The Employment Appeal Tribunal has confirmed that there is no general rule that an employer is only required to consider bumping if it is raised by the employee. Whether or not bumping should be considered during redundancy consultations will depend on the particular facts of each case, in the context of the employment tribunal’s assessment of whether the employer’s decision to dismiss was reasonable – and hence fair.
Bumping refers to the process of transferring an employee whose role is at risk of redundancy into the role of another employee, who is then made redundant instead. The other employee is said to have been “bumped” out of their former position.
In this case, the claimant was engaged as a sales director and managed a team of account managers. Over time, it became clear that the division in which the claimant was employed was failing to grow as expected. The claimant’s role was unique in that he was the only sales director employed in the division, and as such he was informed that he was at risk of redundancy. During the consultation period, the employer relied on an email sent by the claimant during an earlier restructuring of the division which had stated that he did not wish to be made an account manager. It therefore did not consider transferring the claimant into a subordinate role as an alternative to redundancy.
The employment tribunal had concluded that, following earlier case law, the onus was on the claimant to suggest that he would consider taking an a more junior role to avoid redundancy. In absence of this, the ET ruled that the employer had not acted unreasonably in failing to consider bumping as part of the consultation process.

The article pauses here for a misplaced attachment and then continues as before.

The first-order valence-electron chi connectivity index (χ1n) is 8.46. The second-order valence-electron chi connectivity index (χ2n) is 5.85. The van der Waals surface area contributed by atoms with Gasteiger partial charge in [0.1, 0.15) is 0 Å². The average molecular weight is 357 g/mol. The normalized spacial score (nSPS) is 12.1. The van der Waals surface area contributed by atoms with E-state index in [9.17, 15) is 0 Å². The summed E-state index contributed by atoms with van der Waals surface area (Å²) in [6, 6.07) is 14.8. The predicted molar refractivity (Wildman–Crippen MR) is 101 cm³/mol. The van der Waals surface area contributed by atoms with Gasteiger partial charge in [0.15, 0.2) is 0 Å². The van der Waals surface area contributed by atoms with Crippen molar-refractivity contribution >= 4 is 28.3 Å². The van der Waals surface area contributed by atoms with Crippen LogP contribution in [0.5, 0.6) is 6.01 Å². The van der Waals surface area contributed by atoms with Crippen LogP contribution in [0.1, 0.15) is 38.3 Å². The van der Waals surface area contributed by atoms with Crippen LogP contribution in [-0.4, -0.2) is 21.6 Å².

The EAT has now ruled that the ET was wrong to interpret the previous case law in this way. It did not set out a rigid rule in this respect. In addition, the ET had failed to recognise that the claimant had indeed raised the possibility of bumping. The EAT therefore remitted the case to the ET to reconsider its decision that the dismissal had been fair.
This latest EAT decision confirms that there is no firm rule on whether it is reasonable to consider bumping as part of a redundancy consultation process. Whether employers should consider bumping will depend on the individual circumstances of the redundancy. It may be more appropriate to consider this possibility where there is a single or small group of employees at risk of redundancy who have valuable transferable skills. It will be less likely to be appropriate to consider bumping where there are collective redundancies taking place, or where the employee at risk has a highly specialised role. In any case, employers must be aware that if an employee raises any possibility of bumping during a redundancy consultation process, then the employer should always take steps to consider whether this is a viable option.